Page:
meant that there was a 4 per cent<br />

<strong>in</strong>crease (see Figure 1). The number<br />

of Conservative women MPs rose<br />

significantly <strong>in</strong> 2010 from 18 to 48<br />

(an <strong>in</strong>crease from 9 per cent to 16<br />

per cent), while the number of Liberal<br />

Democrat women MPs fell from<br />

n<strong>in</strong>e to seven (a decrease from 15<br />

per cent to 12 per cent). In addition<br />

to the women elected for the ma<strong>in</strong><br />

three parties, there was one woman<br />

elected for the Green Party, one for<br />

the SNP, one for S<strong>in</strong>n Fe<strong>in</strong>, one for<br />

the SDLP, one for the Alliance Party<br />

<strong>and</strong> one Independent. None of Plaid<br />

Cymru’s three MPs are women, nor<br />

any of the DUP’s eight.<br />

Variation also exists across the parties<br />

<strong>in</strong> relation to levels of BAME representation.<br />

While the Lib Dems still<br />

have no BAME MPs, Labour have 16,<br />

up two, <strong>and</strong> the Conservatives have<br />

11, up n<strong>in</strong>e, after David Cameron<br />

made highly publicised gestures to<br />

show the party had changed, putt<strong>in</strong>g<br />

up 15 black <strong>and</strong> Asian c<strong>and</strong>idates <strong>in</strong><br />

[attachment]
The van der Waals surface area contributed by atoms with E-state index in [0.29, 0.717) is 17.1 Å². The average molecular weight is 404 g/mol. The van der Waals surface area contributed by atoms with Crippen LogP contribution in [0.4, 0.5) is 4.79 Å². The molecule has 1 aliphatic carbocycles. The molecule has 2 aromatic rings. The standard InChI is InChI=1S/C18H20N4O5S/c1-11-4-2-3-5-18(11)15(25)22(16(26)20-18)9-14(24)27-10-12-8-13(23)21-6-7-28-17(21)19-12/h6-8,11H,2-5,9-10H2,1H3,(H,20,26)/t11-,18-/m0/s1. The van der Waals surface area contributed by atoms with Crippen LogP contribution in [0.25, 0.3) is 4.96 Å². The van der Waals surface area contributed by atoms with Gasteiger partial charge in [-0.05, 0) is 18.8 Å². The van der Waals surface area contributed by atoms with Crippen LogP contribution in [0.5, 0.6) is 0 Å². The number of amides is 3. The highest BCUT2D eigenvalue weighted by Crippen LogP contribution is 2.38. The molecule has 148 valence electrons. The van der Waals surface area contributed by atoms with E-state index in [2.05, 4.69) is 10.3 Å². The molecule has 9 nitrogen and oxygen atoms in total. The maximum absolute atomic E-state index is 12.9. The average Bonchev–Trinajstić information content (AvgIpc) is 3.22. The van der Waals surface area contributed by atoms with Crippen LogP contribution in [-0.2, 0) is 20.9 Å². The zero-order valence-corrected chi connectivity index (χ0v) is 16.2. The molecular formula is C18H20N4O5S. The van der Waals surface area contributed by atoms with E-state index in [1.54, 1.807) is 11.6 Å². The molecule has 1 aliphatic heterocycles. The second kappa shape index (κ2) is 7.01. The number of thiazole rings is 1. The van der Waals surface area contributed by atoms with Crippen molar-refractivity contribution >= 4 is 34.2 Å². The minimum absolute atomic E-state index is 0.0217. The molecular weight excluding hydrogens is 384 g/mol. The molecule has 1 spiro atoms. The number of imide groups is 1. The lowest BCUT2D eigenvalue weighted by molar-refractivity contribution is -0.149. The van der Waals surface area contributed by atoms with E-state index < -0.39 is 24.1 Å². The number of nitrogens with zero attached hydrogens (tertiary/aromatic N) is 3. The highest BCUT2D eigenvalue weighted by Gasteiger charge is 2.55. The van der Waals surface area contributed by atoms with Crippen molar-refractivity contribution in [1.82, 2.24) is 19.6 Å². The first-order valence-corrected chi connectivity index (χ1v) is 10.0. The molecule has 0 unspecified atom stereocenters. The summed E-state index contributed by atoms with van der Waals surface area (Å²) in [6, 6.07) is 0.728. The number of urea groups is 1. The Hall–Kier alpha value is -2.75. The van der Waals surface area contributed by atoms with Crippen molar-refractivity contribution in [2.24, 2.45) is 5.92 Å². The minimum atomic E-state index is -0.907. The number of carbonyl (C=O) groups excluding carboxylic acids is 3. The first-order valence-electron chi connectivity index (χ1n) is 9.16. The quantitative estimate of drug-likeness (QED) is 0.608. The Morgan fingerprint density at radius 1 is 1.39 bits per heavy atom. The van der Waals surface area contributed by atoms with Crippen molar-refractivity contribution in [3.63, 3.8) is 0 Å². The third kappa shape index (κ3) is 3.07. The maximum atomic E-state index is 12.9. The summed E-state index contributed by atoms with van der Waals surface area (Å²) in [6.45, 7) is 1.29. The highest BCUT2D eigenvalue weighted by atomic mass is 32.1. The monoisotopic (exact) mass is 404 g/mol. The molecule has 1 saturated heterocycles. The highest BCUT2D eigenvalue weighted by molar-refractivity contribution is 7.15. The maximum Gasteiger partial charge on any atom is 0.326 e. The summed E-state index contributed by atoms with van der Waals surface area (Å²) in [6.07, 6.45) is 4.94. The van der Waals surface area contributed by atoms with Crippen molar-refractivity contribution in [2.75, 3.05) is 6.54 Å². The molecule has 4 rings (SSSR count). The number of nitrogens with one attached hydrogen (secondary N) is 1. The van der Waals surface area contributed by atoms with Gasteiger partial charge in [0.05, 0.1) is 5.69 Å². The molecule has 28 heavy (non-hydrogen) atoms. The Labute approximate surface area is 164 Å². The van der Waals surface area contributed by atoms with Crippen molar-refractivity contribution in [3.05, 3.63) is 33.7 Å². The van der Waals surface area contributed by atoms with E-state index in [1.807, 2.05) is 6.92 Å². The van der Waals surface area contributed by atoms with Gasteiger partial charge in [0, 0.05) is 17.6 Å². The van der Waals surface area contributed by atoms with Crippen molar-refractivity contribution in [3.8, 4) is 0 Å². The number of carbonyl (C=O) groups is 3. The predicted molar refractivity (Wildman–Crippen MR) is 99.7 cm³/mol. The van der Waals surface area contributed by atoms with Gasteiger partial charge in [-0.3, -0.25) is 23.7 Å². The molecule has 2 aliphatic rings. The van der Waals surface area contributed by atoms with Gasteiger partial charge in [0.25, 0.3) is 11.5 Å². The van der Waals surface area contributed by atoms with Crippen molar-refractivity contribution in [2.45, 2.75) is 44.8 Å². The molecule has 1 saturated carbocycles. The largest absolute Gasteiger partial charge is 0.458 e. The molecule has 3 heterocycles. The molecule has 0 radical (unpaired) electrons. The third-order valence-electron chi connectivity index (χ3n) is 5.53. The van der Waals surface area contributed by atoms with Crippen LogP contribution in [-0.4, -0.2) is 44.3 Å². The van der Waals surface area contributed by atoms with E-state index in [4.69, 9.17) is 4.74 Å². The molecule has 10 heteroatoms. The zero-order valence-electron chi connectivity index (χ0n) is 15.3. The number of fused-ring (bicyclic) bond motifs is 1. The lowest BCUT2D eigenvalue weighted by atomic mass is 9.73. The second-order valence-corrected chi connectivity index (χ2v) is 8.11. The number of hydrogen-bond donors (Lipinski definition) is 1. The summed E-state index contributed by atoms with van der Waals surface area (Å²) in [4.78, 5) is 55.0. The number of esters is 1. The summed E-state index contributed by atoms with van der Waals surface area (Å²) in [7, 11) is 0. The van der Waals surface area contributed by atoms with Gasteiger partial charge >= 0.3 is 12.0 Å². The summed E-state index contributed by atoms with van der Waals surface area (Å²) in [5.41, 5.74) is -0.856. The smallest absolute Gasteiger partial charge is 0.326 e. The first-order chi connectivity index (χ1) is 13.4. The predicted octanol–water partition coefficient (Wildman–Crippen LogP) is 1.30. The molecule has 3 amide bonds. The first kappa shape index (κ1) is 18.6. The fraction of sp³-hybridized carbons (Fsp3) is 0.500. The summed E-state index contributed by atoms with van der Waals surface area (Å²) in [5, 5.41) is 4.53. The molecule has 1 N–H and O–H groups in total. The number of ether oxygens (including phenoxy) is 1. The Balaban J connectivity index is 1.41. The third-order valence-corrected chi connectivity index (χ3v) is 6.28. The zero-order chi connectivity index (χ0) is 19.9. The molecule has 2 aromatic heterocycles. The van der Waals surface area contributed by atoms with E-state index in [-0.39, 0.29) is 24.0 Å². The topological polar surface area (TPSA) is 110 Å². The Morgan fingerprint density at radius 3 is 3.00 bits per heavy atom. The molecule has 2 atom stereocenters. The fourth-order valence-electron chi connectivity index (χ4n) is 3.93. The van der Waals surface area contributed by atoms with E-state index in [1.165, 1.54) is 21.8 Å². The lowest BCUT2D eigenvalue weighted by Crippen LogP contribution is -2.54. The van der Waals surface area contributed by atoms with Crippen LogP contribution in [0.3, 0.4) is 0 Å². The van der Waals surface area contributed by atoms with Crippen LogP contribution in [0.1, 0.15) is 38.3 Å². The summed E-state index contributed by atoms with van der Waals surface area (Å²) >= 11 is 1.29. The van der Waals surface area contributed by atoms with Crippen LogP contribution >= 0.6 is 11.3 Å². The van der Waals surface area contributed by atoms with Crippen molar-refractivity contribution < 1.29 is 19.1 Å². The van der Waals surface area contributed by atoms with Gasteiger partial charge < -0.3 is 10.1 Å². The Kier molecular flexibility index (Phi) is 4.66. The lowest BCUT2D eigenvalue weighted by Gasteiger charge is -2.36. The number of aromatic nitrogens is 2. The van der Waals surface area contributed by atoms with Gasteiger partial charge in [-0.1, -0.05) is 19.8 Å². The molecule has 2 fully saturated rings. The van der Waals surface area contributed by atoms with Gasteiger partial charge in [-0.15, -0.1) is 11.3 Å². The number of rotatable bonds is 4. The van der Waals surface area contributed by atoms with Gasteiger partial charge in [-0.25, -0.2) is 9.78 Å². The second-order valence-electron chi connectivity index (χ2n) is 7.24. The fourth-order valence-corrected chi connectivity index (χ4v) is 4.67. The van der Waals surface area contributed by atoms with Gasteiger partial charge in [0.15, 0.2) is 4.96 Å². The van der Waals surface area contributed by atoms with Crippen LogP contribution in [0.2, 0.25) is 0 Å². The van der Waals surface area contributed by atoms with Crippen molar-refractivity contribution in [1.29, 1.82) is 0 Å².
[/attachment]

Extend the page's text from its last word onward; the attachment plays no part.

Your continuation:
safe or w<strong>in</strong>nable seats. This variation<br />

<strong>in</strong> the level of female <strong>and</strong> m<strong>in</strong>ority<br />

representation across the parties is<br />

a reflection of the importance of<br />

party selection rules, <strong>and</strong> suggests<br />

that Theresa May (Secretary of<br />

State for the Home Department <strong>and</strong><br />

M<strong>in</strong>ister for Women <strong>and</strong> Equalities)<br />

was correct to state that ‘the first<br />

responsibility for ensur<strong>in</strong>g diversity<br />

of representation rests with political<br />

parties’ (<strong>Parliament</strong>ary Questions,<br />

17 June 2010).<br />

All-women shortlists are a good<br />

example of the way that selection<br />

rules can affect female <strong>and</strong> m<strong>in</strong>ority<br />

representation. In the early 1990s<br />

the Labour Party adopted a policy<br />

whereby a proportion of local parties<br />

were required to shortlist only<br />

women c<strong>and</strong>idates for selection.<br />

The mechanism was applied <strong>in</strong> half<br />